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JAY A. SIGLER, The Political Thought of Michael Oakeshott - Ralph Raico, New Individualist Review 
New Individualist Review, editor-in-chief Ralph Raico, introduction by Milton Friedman (Indianapolis: Liberty Fund, 1981).
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The Political Thought of Michael Oakeshott
PROF. MICHAEL OAKESHOTT, of the London School of Economics, is widely regarded as the most articulate and influential conservative political theorist in England today. A successor to the chair of Harold J. Laski, eminent Marxist theorist, Prof. Oakeshott has dealt extensively with refining a conception of conservatism within the tradition of Edmund Burke and St. Thomas Aquinas. While resisting the creation of an orthodox conservative ideology to counteract the dominant liberal ideology, Oakeshott has sought to provide a philosophical basis for criticism of liberalism. As founder of the Cambridge Journal, Oakeshott sought to provide an outlet for English conservative thought. Since Prof. Oakeshott is a philosopher, historian, and critic of some note we find in his writings possibly the epitome of the best in conservative thought.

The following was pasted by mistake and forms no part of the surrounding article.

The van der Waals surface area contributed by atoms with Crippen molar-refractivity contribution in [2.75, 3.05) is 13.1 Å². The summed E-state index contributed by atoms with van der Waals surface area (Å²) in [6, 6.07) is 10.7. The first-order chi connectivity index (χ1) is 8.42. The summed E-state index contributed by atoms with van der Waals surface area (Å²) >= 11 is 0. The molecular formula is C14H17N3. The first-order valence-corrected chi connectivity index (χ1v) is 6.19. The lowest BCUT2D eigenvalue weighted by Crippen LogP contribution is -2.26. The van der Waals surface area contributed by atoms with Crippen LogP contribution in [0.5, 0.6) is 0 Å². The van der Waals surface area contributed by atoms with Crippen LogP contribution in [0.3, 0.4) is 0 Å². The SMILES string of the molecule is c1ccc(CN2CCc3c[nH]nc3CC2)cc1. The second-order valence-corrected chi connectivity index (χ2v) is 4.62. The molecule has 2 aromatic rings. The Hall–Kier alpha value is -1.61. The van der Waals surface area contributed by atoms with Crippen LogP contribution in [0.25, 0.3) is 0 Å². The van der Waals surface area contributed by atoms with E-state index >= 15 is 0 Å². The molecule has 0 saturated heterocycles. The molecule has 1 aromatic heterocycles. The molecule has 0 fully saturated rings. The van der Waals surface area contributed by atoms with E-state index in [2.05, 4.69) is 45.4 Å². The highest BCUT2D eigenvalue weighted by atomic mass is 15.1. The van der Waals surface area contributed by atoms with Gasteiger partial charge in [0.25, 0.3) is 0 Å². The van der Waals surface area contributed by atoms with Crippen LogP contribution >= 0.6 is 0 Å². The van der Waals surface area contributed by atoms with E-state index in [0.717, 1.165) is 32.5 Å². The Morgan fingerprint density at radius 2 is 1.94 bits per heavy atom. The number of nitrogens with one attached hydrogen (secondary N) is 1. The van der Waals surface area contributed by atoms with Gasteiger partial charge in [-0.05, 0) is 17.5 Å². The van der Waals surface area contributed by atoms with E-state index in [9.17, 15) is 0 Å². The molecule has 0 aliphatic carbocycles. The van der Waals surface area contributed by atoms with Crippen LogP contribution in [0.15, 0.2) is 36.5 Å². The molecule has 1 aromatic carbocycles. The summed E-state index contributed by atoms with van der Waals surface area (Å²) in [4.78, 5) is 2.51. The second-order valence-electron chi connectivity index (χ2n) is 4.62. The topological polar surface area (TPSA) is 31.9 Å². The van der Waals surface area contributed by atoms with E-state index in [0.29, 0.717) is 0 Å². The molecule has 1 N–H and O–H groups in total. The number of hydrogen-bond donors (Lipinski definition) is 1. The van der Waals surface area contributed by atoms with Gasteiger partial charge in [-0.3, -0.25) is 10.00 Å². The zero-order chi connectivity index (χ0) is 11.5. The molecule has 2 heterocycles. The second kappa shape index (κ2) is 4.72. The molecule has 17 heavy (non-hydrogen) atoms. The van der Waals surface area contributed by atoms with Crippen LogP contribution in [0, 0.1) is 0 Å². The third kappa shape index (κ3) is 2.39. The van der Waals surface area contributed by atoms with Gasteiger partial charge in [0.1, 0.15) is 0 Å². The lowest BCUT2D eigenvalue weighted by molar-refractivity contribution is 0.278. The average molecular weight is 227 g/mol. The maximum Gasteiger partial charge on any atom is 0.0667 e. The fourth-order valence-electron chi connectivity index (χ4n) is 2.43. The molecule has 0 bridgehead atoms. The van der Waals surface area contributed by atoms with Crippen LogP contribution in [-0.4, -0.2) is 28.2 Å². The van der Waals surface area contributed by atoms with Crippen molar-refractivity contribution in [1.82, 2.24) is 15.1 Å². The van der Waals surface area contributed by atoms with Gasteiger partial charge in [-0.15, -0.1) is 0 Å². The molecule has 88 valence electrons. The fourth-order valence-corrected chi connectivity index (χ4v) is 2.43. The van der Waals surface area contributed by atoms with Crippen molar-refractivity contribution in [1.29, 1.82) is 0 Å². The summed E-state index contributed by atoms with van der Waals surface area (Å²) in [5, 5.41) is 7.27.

The importance of the conservatism of Prof. Oakeshott is due to his philosophical rigor and consistency. The philosophical basis for Oakeshott’s conservatism is to be found in his first book, Experience and its Modes, written in 1933, when Oakeshott was thirty-two years old. In an effort to identify the basis of all knowledge as the totality of empirical experience taken as a coherent whole, Oakeshott insisted that only in the coherence of experience could truth be found.1 From this standpoint, a slice of experience, which Oakeshott calls “a mode of experience,” may be considered an abstraction from reality, not reality itself.2 The tendency to confuse the abstraction of ideology with the concrete world of experience was a fundamental error which Oakeshott sought constantly to avoid, as his later work indicates. This awareness generates his philosophic suspicion of all ideological generalizations.
Even history can provide no sure guide to political activities:
Both the active politician and the writer on politics, both the reformer and the conservator invoke the oracle of history and interpret its answer according to their predisposition, giving out their conclusions as the lessons of history. But history itself has neither the ideas nor the language wherewith to teach practical conclusions.3